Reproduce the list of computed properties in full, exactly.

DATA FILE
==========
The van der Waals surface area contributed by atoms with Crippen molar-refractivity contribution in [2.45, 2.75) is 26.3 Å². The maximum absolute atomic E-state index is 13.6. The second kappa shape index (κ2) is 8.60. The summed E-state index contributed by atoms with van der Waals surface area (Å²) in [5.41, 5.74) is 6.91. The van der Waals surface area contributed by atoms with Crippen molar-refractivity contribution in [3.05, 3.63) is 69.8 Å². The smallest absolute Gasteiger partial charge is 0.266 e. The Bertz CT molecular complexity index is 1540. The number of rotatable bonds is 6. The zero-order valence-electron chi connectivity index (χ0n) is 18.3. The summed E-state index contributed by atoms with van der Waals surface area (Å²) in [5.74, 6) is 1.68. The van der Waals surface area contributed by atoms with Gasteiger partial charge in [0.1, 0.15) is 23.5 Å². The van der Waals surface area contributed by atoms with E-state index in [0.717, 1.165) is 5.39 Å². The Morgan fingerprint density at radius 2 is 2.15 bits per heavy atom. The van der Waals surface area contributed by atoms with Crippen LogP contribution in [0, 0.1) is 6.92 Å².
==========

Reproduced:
The van der Waals surface area contributed by atoms with Crippen molar-refractivity contribution in [2.45, 2.75) is 26.3 Å². The maximum absolute atomic E-state index is 13.6. The second kappa shape index (κ2) is 8.60. The summed E-state index contributed by atoms with van der Waals surface area (Å²) in [5.41, 5.74) is 6.91. The van der Waals surface area contributed by atoms with Crippen molar-refractivity contribution in [3.05, 3.63) is 69.8 Å². The smallest absolute Gasteiger partial charge is 0.266 e. The Bertz CT molecular complexity index is 1540. The number of rotatable bonds is 6. The zero-order valence-electron chi connectivity index (χ0n) is 18.3. The summed E-state index contributed by atoms with van der Waals surface area (Å²) in [5.74, 6) is 1.68. The van der Waals surface area contributed by atoms with Gasteiger partial charge in [0.1, 0.15) is 23.5 Å². The van der Waals surface area contributed by atoms with E-state index in [0.717, 1.165) is 5.39 Å². The Morgan fingerprint density at radius 2 is 2.15 bits per heavy atom. The van der Waals surface area contributed by atoms with Crippen LogP contribution in [0, 0.1) is 6.92 Å².